Q: Please ma’am, what makes the heart beat faster without being hypertensive? What can I use to reduce cholesterol?
A: Palpitations (feeling that your heart is beating too fast or too hard) occur when you get the sense that you can feel your heart beat. Ordinarily, your heart goes about its business of keeping you alive and well by beating inside your chest without you being aware, right? Some conditions, however, may make your heart beats obvious and you probably have experienced some: anxiety, panic attacks, stress, after some exercise, when you have a fever, after taking some coffee or any caffeine-containing food/fluid and also after taking in nicotine as in cigarette smoke, cigar or even chewing tobacco. Conditions like pregnancy and taking drugs eg cough medicines that contain stimulants may also cause palpitations.
Usually these palpitations would disappear after a brief appearance, but if they appear frequently and are accompanied by other symptoms like chest pain, being short of breath etc, please be sure to see your doctor to confirm that this is not a sign of a bigger problem with significant complications.
Treatment is focused on the cause. Where stress or anxiety is the trigger, management is really all about coping with stress and making sure that you have more ‘good’ stress than bad stress (remember that good stress has a life cycle…it starts and ends within defined periods while bad stress is from situations that are not handled properly and remain a source of ‘worry’ continually).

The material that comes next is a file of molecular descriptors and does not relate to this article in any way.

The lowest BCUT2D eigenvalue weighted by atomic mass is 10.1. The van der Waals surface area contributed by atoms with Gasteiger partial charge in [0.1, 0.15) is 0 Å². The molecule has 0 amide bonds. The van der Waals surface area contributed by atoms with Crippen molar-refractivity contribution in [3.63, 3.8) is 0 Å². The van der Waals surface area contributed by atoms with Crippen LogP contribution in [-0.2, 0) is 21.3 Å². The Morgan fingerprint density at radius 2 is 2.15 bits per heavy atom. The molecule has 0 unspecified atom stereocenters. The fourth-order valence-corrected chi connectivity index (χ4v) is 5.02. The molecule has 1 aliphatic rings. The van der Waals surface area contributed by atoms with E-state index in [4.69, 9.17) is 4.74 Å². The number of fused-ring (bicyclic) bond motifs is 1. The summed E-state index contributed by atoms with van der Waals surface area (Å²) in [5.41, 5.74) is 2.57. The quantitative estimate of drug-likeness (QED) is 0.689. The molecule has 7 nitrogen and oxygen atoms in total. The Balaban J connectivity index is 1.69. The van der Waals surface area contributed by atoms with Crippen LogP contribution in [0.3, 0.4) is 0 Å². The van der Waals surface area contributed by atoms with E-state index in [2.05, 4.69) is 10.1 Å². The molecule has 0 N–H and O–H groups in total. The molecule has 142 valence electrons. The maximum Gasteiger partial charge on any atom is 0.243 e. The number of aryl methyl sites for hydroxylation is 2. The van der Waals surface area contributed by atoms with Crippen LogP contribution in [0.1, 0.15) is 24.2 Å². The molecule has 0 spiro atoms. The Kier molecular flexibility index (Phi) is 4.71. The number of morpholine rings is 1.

If it’s due to caffeine and nicotine…simple: stop 😀 or significantly reduce. For coffee, 2 cups (teensy weensy lady-like cups :D)a day should be the very maximum 😀 For nicotine though, you just have to let it go.
Finally, if you indulge in other drugs of ‘recreation’ eg cocaine etc, please leave well alone!
As for cholesterol, the first lesson we all need to learn is that cholesterol is not completely a demon 😀 There is the good cholesterol and the bad cholesterol. So, when we talk about high cholesterol, we usually refer to the bad one, Low Density Lipoprotein (LDL) Cholesterol, which can lead to blockage of the vessels and inevitably, a heart attack…not good news! But we do need the good one, High Density Lipoprotein (HDL) cholesterol. It mops up excess cholesterol and prevents LDL from being changed into the form that causes heart disease. Indeed, we are encouraged to take foods that increase this and this in turn improves heart health.
So, what foods can help reduce bad cholesterol in the body and increase the level of good cholesterol? Here are some examples:
Oats and other whole grains which form soluble fiber that reduce the absorption of cholesterol and in addition, give you a feeling of satiety for long. This prevents you feeling hungry more often and reaching for ‘unhealthy’ snacks 😀 Other foods in this group include okro, beans, apples, citrus fruits and garden egg (egg plants).
Soya beans, heart healthy oils like Olive oil and Canola oil, nuts (which should only be served in handfuls) and fatty fish like mackerel also reduce LDL.
Generally eating healthy with lots of fruits and vegetables, cutting out the white carbs (pastries etc), exercising (at least 150 minutes weekly), ensuring you are not overweight and quitting smoking.
Have a good evening, fabulous people 😀